How to Cook With Popular Winter Squash Varieties

November 8, 2013

winter squashFall is one of my favorite times of year, food wise. Even though it’s still warm in Southern California (we’ve had 100+ degree temperatures this week!), the colors of fall are starting to appear at the markets. To me, the oranges, greens and yellows of what we refer to as “winter squash” are one of the most beautiful sights.

To many people, the variety of winter squash can be a bit intimidating and often raise questions of what to do with some of those hearty, hard vegetables: Do I eat it or decorate with it? How the heck do I cut it? Should I peel the skin or is it okay to eat it? What’s the best way to prepare it?

Winter squash are harvested at the end of summer to early fall in their mature fruit stage, in which the seeds are fully grown, the flesh is firm, and the skin is thick and tough enough for them to be stored for the winter.  The thick skin means you will need a very sharp knife to cut it. A serrated edge knife often works well since you can saw the squash, but regardless of what type of knife you use, be very careful when cutting. Create a flat surface by slicing a portion of the top or bottom first, or lay the squash on their side in a manner that prevents rolling.

Winter squash have a wonderful sweet flavor after cooking and the orange (or yellow) flesh provide an excellent source of vitamins A, B6, C and K, and a good source of manganese, magnesium, potassium, and fiber.  Their anti-oxidant and anti-inflammatory characteristics make it the perfect vegetable for creating your body’s defense against cold and flu season, as well as keeping you healthy over all. The seeds are wonderful roasted, so don’t toss them in the trash, toss them in some olive oil and bake in the oven.

The most popular varieties of winter squash available at the markets are acorn, butternut, spaghetti, kabocha, delicata, and, of course, sugar pumpkin.  Most squash can be stored for at least two months, with the thicker skin varieties often storing for up to six months. Use your judgement on how long to store; if you feel soft spots, or see mold forming on the skin, the squash has lost its shelf life. Select squash that are firm, heavy for their size and have dull, not glossy exteriors (a shiny skin means the squash was picked too early).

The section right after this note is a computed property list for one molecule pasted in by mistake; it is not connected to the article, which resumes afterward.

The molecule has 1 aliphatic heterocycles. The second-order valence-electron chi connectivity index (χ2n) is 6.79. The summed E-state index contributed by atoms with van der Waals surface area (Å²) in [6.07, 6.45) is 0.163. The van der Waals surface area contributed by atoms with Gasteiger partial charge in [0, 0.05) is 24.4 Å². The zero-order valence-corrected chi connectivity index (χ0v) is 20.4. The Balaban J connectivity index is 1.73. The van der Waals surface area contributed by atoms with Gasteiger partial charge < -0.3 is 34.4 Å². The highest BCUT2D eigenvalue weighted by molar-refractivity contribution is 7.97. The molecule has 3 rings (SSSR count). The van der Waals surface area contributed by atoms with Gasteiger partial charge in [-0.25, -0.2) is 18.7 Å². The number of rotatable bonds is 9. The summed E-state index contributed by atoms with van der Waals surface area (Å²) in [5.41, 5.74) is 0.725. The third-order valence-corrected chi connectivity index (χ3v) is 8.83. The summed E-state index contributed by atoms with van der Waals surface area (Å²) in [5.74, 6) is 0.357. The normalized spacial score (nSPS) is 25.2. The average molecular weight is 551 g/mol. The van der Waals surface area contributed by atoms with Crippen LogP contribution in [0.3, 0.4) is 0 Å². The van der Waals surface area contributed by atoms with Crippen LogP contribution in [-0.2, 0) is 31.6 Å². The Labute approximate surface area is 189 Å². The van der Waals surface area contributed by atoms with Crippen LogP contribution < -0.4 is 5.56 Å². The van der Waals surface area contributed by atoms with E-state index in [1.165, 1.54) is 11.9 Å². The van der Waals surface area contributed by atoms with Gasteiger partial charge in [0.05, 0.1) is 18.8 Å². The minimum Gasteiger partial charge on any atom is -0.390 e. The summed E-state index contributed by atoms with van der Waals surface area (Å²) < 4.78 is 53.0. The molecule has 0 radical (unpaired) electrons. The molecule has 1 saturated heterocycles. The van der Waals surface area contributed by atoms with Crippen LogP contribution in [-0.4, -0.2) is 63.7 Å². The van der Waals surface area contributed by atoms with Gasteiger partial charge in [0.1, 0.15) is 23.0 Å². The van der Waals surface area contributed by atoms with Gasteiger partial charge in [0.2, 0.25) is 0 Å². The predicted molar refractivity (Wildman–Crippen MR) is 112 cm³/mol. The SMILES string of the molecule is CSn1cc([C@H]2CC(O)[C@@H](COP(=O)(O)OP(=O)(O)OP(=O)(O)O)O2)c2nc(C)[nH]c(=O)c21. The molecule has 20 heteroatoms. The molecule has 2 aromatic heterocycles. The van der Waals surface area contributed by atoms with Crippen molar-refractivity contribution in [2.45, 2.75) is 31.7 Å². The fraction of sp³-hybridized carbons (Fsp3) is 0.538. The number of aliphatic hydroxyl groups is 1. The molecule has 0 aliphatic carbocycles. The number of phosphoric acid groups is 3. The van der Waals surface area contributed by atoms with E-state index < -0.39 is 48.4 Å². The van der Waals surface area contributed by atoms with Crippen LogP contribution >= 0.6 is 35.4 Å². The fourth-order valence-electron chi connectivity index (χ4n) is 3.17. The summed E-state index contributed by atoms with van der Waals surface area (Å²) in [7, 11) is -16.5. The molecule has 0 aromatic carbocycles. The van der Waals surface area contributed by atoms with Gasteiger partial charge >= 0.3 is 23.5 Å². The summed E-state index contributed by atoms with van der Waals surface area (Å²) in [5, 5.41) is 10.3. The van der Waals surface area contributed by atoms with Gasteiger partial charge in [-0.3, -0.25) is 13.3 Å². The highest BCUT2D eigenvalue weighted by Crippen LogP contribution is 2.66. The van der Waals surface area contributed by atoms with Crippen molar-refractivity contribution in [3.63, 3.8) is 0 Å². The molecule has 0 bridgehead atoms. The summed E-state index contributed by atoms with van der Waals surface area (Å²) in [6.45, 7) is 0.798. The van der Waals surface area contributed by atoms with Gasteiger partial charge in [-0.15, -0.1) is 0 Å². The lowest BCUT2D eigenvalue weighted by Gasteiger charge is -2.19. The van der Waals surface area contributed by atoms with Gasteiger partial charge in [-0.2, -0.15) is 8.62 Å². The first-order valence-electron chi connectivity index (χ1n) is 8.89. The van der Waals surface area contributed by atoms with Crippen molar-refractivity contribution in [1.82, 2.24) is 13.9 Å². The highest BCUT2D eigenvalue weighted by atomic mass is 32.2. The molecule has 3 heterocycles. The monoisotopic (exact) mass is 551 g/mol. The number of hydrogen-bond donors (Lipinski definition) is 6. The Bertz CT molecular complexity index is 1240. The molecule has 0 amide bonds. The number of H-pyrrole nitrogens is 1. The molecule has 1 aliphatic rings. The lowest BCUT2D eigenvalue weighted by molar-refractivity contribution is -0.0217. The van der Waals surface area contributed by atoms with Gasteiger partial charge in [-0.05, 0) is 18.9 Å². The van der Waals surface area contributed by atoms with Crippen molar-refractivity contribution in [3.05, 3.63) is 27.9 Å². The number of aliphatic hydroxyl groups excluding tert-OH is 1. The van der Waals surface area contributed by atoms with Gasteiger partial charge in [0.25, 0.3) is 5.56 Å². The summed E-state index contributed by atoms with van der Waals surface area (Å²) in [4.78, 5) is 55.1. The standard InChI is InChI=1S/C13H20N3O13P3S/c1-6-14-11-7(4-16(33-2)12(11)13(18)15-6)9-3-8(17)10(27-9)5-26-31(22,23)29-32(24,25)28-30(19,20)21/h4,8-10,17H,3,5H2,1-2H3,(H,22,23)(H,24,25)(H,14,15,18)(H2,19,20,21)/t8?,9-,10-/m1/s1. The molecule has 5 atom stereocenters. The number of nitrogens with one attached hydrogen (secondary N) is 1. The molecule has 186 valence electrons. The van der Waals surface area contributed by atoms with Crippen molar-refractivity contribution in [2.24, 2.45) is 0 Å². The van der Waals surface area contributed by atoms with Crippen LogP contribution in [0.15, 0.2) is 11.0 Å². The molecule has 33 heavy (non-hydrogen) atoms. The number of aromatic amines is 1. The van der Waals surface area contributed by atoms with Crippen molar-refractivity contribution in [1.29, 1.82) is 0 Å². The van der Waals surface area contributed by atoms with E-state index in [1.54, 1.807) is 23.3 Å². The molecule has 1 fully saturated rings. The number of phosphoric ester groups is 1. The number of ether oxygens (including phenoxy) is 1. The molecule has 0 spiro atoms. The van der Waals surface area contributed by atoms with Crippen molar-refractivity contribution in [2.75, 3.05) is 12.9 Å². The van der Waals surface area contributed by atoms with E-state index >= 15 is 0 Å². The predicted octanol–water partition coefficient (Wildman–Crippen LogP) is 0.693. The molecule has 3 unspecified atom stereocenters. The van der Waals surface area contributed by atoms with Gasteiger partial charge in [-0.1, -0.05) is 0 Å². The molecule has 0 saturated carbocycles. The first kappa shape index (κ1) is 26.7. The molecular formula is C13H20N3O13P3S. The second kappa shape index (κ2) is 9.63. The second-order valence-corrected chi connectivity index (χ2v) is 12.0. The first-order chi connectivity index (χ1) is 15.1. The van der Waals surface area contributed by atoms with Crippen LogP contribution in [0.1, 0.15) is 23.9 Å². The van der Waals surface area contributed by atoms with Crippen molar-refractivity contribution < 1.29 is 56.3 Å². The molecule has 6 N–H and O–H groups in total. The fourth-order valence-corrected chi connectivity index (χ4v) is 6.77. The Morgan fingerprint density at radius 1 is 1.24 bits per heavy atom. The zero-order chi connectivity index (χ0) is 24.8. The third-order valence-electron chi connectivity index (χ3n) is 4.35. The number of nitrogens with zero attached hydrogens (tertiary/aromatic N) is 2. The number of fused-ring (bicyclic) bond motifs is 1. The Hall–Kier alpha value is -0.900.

Here’s a little information on the best way to use each of these popular varieties:



Yellow fleshed spaghetti squash are lots of fun to cook, prep and eat. The skin is very thick which makes it inedible, but once cooked, its dense flesh softens immensely and will easily shred with a fork. It is great as a side dish, for use in a casserole, or as a healthier, naturally gluten free replacement for pasta.


These are best roasted/ baked, and the skin is edible; they are difficult to peel because of the bumps and indents, so cook with the skins on. Poke holes in your squash using a fork or knife and bake whole to slice into thin rings to top salads, or cut in half and bake to create excellent bowls for your favorite fillings (pilaf, stuffing, herbs and beans).


My favorite for roasting and filling! They are so sweet and tender and taste amazing when you let the flesh caramelize; for extra sweetness, sprinkle with brown sugar or drizzle with maple syrup. The skin gets soft when you cook it so it’s very edible (although I usually end up scraping my flesh out of the skin).  Cut in half then brush with olive oil and sprinkle with a bit of salt and pepper. They are great as a side dish or stuffed for a hearty main course entree.


Skin is edible, but I recommend peeling it for best use, flavor and texture. Because of the unique shape of butternut squash, there is a very specific way to cut and peel it. The deeper the orange of the flesh, the more flavor. My favorite way to use butternut is to puree it for sauce or soup, or mash for a yummy side dish. Boil or steam for about 7 to 10 minutes (the quickest cooking method), or roast the cubes for about 30 minutes in a 350 degree oven.


This Japanese style squash has been gaining popularity in the US and it’s my personal favorite. It’s most commonly found on Thai restaurant menus as “pumpkin” curry. It has a slightly grainy/ gritty texture and a wonderful, rich flavor. I like to cube and steam it and eat on its own with a bit of olive oil and sea salt, simmer for a delicious soup, chili or curry, or slice it for quinoa nori rolls! Red Kuri squash are similar in flavor, but have a creamier texture; the two make good substitutes for one another, but cook the kuri for less time.

Sugar PumpkinsSugar Pie Pumpkin

These are the most commonly seen pumpkin variety at the markets. Use them for purees, soups and dip. They are great seasoned with cinnamon, nutmeg and cloves and are most commonly used for pumpkin pie. They are also the perfect size and shape to use as serving bowls for a fun, festive touch.


Can’t wait to get started? Check out our squash recipes: Comforting Vegan Butternut Squash Soup

Pumpkin Risotto

Pumpkin Raisin Bread

Butternut Squash Pasta with Tomato “Cream” Sauce

Pumpkin Granola

Christine Oppenheim is a natural foods chef, trained through Bauman College. Residing in Santa Monica, CA, she offers vegan personal chef services, cooking instruction, and holistic wellness coaching. Christine prepares meals that are centered on whole grains and organic, seasonal fruits and vegetables, with a focus on utilizing alternative ingredients to convert classic recipes into versions that are compatible for restricted diets (i.e. gluten free, soy free, no refined sugar). She teaches people how to easily incorporate delicious, healthy, plant based foods into their diets and make simple lifestyle changes to increase energy, control weight, reduce stress and regulate digestion. Follow Christine on Instagram @veggiefixation.


always stay inspired!